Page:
The queen’s productivity determines the strength of the colony. If she underperforms in her egg-laying duty, it will affect the colony’s health and yields. The worker bees may work ahead of you in replacement, but if they fail, consider introducing one in a cage. You can tell a non-reproductive queen by the presence of a spotty brood pattern, many drones, or no eggs at all. Many drones may be an indicator the queen was not well-mated.

Disease Infestation

Some honey bee diseases in a colony, such as chalkbrood, may require you to requeen the colony.

The temperament of the colony

Beekeepers are forced to requeen their colonies if they find themselves with highly defensive bees that are unpleasant to work with.

Beekeeper’s Choice

Some beekeepers choose to requeen proactively, especially commercial ones.  

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Interactions with Other Species

Mutualistic Relationships with Flowers

Bees fly from one flower to the other, collecting nectar and pollen from flowers which they turn into food. Nectar is a sweet liquid that flowers secret to attract bees and other pollinators. Pollen contains the male genetic material of flowering plants. They produce honey from nectar and make bee bread from pollen which they feed to the young ones. They get all the nutrients they need from flowers. As they forage, their hairy bodies collect pollen which they transfer from flower to flower of the same species. This helps the plant species to be pollinated, which benefits them. The bees get food to eat, while the plants get to reproduce through pollination.

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Competition with Other Pollinators

Honey bees are the main managed species globally for crop pollination and honey yield. A high honey bee colony population increases competition for forage with native pollinators. It also affects the structure and functioning of pollination networks in a natural ecosystem. This puts pressure on the wild species that are on the decline. Honeybees are known to be super–foraging machines and take pollen out of other bees and pollinators. In addition, the honey bee is a super-generalist and monopolizes a sizable fraction of floral resources. This disrupts the interactions between wild pollinators and plants.

Bee-Plant Coevolution

Honey bees have been pollinating flowers for millions of years. Evolution has equipped them to serve each other better. Bees possess flight muscles that create a buzz helping to dislodge pollen from flowers for easy collection. Some bees have developed an evolutionary trait known as floral constancy. This enhances a species to specialize in detecting a single flower species. Flowers have also evolved in their attraction skills. They attract bees with color, odor, and shape. Some signal pollinators via a color change to attract them only when necessary. Petals also take advantage of bee vision by displaying ultraviolet patterns.  Bees will always prioritize flowers with sweeter scents. A fragrant flower attracts them from a distance. By attracting bees to them, they increase the chances of pollination.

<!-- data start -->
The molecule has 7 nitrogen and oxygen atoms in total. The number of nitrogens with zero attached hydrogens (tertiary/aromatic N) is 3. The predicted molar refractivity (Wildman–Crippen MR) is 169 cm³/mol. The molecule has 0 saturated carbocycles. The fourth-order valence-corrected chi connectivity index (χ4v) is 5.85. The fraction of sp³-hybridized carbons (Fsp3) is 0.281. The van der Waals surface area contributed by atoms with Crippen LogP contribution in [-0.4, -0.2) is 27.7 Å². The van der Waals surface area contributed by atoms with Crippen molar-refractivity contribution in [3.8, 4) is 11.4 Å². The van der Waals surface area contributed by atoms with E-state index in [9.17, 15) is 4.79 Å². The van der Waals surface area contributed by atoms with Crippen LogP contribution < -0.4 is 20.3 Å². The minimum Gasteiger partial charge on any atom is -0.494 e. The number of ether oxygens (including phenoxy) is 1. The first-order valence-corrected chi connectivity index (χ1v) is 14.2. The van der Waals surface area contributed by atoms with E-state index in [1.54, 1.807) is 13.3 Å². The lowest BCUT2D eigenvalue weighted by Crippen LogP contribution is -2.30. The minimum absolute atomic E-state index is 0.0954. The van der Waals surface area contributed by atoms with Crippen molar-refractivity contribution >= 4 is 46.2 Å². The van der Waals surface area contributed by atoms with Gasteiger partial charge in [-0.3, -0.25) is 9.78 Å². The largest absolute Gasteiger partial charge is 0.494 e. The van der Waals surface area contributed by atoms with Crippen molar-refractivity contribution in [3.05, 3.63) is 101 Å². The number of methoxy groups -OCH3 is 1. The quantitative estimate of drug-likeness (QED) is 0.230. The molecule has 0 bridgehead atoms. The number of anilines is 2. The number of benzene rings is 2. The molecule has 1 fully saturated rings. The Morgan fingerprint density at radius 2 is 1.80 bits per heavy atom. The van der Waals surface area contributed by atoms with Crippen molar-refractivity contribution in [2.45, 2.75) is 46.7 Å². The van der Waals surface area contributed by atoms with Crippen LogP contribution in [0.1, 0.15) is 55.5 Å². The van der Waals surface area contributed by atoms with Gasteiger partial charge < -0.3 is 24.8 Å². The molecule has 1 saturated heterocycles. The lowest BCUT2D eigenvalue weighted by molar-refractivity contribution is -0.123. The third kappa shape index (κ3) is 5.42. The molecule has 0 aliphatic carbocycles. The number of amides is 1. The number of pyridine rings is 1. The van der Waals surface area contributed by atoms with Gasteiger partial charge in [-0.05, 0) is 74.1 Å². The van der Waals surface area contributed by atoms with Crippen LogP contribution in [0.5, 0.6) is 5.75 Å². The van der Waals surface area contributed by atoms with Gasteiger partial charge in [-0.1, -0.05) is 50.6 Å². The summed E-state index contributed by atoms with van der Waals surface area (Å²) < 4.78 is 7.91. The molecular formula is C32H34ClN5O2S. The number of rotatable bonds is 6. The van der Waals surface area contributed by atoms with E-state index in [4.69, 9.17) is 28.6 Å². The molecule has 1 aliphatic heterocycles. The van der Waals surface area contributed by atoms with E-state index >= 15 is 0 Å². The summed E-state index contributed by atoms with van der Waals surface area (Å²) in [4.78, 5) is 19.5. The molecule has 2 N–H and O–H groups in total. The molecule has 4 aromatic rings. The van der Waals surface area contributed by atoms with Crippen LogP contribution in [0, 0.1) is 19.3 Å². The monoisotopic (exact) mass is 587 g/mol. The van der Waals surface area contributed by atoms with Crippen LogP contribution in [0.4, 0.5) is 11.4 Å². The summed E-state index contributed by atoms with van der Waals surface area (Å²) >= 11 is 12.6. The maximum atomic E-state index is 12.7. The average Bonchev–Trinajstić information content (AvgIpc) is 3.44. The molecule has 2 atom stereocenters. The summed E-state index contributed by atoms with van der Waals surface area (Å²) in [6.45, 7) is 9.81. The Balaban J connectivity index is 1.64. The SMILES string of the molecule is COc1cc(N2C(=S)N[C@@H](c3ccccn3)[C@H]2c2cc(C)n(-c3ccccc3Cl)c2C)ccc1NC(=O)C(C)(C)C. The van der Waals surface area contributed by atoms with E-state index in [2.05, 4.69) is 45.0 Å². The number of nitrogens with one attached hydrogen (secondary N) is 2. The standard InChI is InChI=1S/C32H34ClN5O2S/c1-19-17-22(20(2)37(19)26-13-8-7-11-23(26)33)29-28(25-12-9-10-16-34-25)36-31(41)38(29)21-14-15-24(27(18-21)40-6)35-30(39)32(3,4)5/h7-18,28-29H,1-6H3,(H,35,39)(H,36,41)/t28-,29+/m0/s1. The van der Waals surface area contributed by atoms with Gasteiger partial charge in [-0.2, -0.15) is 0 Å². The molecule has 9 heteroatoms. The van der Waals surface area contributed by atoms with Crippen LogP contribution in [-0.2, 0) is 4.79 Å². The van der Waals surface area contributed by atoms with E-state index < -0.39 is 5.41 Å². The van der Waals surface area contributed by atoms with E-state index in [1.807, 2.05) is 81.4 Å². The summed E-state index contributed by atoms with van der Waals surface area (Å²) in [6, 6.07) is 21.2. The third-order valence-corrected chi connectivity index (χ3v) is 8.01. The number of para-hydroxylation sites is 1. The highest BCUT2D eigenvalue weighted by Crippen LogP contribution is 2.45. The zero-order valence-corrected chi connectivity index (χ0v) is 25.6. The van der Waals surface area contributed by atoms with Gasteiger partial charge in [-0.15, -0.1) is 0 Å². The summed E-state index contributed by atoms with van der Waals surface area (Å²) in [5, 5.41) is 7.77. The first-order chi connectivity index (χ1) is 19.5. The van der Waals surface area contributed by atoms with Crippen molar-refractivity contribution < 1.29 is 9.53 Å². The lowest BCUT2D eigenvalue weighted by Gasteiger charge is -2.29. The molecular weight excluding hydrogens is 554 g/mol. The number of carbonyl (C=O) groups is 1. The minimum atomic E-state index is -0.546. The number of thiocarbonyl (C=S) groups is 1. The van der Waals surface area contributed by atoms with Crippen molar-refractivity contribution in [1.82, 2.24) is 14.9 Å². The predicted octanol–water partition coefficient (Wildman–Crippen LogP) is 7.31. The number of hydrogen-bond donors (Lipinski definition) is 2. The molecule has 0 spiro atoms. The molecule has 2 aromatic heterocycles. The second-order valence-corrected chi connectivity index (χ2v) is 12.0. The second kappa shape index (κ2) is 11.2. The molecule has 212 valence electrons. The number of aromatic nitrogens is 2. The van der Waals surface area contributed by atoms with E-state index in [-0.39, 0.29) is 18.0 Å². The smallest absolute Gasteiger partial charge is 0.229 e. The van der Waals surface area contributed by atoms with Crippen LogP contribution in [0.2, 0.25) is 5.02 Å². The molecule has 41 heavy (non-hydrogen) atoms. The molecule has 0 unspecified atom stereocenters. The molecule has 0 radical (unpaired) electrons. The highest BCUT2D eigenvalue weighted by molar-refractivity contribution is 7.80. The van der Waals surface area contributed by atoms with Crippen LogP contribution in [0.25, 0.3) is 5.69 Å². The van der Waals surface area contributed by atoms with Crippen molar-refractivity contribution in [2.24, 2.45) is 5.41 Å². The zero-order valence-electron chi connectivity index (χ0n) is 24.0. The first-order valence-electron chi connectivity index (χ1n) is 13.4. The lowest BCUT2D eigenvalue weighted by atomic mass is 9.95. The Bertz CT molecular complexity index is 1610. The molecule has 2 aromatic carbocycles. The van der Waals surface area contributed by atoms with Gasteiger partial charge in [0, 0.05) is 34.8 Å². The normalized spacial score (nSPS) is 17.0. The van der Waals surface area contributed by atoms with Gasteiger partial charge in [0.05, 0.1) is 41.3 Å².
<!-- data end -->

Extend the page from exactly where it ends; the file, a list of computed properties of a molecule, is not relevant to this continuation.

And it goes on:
Conclusions and Future Research Directions

The Importance of Honeybee Behavior Research

Honeybees are eusocial insects with well-organized and highly effective colonies. They collaborate in ways that are hard to understand. The individual behavior includes nest building, nursing the brood, temperature regulation, defense, housekeeping, foraging, and making honey and combs. The behaviors in the colony are usually hidden from our sight. Research by the scientific community has unveiled the hive business to the public. We have better understood the bees and their role in maintaining a healthy ecosystem. It is good to know their unique interactions in and out of the colony. The fantastic creatures contribute immensely to the global economy and food security through plant pollination. The decline of managed honey bee colonies poses a threat to insect crop pollination. Scientific research has seen better management of bee colonies by beekeepers to help save the bee populations. Of all other animals, bees are the most dominant pollinators of crop plants.  

Gaps in Our Understanding of Honeybee Behavior

Extensive research is still ongoing on honey bee behaviors. There are research gaps that have been exhibited in the understanding of honey bee behaviors. More and more problems globally have seen more bee colonies dying. Some species of honeybees are already extinct. While nature is complicated, we must understand that bees and other pollinators are crucial.

Future Directions for Research

Research should be directed to honey bee pests, diseases, and pathogens globally. Many colonies are lost due to their infestations. Further research is also needed on crop pesticides and in-hive pesticide residues. Other areas include the effects of climate change on honey bee health and pollination. Due to the increased losses of bee populations, research on best bee management for honey bee health is also essential. Issues in bee health and management are emerging every day. There are major losses of colonies in winter. Research is needed on how to maintain vigorous hives to survive winter.